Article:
Artnet Auctions’s Martina Batovic on the Dynamism of Post-War Art and Her Highlights From the Current Sale

Batovic recently joined Artnet Auctions as the Co-Head of Post-War and Contemporary Art.

Artnet Auctions Co-Head of Post-War and Contemporary Art Martina Batovic.

Late last year, art historian and advisor Martina Batovic joined the Artnet Auctions team as the Co-Head of Post-War and Contemporary Art. With nearly two decades of experience in the art world, including helming her own consultancy Artisan Art Intelligence, Batovic is uniquely positioned to recognize and facilitate the presentation of a diverse selection of works in Artnet Auctions sales. One of the first projects Batovic has undertaken is the GEMS: Collecting Post-War Abstraction sale, now live until February 22, which features an array of historically significant as well as previously overlooked artists and artworks, from Sam Francis and Friedel Dzubas to Emily Mason and Lynne Drexler.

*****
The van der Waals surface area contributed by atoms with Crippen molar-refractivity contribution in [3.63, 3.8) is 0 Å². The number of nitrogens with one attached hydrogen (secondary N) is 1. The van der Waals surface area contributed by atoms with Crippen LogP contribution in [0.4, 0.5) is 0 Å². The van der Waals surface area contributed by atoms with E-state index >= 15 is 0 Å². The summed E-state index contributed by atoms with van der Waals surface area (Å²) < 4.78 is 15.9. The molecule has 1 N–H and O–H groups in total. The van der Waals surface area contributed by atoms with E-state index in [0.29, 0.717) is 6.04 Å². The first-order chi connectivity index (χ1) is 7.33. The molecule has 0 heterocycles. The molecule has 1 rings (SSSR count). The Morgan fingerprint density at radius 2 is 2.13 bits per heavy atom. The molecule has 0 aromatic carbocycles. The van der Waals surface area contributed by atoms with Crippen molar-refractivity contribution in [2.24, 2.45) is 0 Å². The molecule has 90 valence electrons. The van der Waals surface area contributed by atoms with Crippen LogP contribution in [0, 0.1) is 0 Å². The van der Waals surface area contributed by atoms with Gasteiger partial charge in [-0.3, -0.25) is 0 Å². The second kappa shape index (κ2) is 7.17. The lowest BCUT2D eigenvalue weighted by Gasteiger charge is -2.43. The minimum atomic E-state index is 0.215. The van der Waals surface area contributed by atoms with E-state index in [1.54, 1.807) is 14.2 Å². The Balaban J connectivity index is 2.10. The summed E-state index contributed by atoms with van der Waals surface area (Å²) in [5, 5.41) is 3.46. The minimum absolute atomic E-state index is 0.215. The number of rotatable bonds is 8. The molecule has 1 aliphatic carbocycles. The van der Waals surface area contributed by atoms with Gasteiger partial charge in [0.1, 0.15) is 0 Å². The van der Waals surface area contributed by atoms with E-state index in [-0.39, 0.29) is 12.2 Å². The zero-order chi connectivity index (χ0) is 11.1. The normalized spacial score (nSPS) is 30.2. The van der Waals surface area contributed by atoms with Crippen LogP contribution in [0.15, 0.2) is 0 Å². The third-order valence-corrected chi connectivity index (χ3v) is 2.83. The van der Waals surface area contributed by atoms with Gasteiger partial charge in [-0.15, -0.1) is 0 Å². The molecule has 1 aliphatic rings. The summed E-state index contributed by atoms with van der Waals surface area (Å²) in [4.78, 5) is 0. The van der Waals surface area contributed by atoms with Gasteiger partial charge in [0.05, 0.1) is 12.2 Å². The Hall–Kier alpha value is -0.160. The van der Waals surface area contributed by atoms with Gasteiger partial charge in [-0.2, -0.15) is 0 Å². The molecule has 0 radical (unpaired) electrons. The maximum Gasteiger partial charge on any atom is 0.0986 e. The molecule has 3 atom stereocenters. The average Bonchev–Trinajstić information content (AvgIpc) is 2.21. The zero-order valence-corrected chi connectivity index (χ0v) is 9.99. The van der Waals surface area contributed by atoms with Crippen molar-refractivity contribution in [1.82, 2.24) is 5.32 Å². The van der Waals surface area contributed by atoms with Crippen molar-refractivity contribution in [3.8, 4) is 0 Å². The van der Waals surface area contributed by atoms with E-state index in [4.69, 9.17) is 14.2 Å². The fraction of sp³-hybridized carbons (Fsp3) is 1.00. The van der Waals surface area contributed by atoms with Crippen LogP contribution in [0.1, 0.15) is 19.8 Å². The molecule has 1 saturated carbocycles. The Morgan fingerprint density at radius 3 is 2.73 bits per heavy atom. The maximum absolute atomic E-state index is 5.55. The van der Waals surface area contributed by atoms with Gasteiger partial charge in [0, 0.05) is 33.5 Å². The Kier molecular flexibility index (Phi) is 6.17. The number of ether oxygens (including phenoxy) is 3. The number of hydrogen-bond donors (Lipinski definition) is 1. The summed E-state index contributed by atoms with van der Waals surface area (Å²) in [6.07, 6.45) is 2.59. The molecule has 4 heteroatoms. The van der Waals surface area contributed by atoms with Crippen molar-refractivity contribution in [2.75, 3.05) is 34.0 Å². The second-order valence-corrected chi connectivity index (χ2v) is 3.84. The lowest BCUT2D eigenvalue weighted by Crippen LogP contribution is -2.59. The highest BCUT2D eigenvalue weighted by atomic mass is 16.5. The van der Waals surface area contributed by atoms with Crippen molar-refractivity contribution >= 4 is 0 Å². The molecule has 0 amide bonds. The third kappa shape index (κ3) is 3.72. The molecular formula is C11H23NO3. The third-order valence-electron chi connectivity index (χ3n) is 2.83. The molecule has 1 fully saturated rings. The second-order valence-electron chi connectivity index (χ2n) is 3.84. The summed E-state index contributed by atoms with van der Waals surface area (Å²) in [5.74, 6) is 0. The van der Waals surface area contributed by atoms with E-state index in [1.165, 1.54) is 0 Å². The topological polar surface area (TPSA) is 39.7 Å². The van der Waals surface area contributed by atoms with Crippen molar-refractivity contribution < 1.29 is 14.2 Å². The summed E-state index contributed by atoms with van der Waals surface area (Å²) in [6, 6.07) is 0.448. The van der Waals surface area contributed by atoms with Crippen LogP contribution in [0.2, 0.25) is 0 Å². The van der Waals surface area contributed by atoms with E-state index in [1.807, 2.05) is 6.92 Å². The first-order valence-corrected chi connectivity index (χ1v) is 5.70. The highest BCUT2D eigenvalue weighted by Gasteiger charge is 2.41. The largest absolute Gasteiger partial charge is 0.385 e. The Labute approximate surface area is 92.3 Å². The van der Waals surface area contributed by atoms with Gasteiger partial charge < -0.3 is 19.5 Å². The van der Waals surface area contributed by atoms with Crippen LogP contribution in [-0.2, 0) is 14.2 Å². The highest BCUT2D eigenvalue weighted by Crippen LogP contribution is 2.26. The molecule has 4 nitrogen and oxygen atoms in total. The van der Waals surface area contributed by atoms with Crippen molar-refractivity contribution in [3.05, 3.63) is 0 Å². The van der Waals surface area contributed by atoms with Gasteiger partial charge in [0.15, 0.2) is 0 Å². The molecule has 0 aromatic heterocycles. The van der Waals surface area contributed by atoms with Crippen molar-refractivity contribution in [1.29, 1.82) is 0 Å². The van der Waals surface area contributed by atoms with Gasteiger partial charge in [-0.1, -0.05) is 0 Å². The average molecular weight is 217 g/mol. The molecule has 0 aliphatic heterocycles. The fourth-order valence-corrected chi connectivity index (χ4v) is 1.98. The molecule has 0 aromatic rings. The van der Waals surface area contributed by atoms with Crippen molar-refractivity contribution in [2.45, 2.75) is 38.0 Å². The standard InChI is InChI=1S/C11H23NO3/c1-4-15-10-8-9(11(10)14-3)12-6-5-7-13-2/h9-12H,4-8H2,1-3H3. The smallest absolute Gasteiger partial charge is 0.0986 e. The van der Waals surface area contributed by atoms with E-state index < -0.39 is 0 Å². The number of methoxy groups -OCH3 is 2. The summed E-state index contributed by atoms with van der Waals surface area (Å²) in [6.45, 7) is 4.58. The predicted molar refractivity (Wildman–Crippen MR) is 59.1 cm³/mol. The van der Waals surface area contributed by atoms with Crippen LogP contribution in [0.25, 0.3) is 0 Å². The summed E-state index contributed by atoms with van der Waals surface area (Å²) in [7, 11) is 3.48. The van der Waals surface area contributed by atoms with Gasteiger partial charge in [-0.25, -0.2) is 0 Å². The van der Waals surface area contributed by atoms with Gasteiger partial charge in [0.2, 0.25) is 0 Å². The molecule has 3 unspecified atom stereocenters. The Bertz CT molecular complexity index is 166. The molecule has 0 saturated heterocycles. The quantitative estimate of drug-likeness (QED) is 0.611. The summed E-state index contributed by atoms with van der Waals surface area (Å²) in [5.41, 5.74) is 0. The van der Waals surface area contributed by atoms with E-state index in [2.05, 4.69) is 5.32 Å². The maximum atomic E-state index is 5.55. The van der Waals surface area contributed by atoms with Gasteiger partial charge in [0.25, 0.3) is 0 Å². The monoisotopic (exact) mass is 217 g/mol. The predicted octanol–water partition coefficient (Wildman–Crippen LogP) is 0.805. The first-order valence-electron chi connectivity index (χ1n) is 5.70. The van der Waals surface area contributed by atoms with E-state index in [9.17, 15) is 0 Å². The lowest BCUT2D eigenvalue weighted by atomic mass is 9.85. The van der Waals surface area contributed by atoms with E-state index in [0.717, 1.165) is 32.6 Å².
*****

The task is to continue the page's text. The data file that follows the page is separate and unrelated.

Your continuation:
Marking Batovic’s arrival and the launch of the sale, we sat down with Batovic to learn more about her career journey, her specialty in post-war and contemporary art, and what gems she has her eye on.

Artnet Auctions Co-Head of Post-War and Contemporary Art Martina Batovic.

Can you tell us a bit about your background, and how you first became interested in the arts?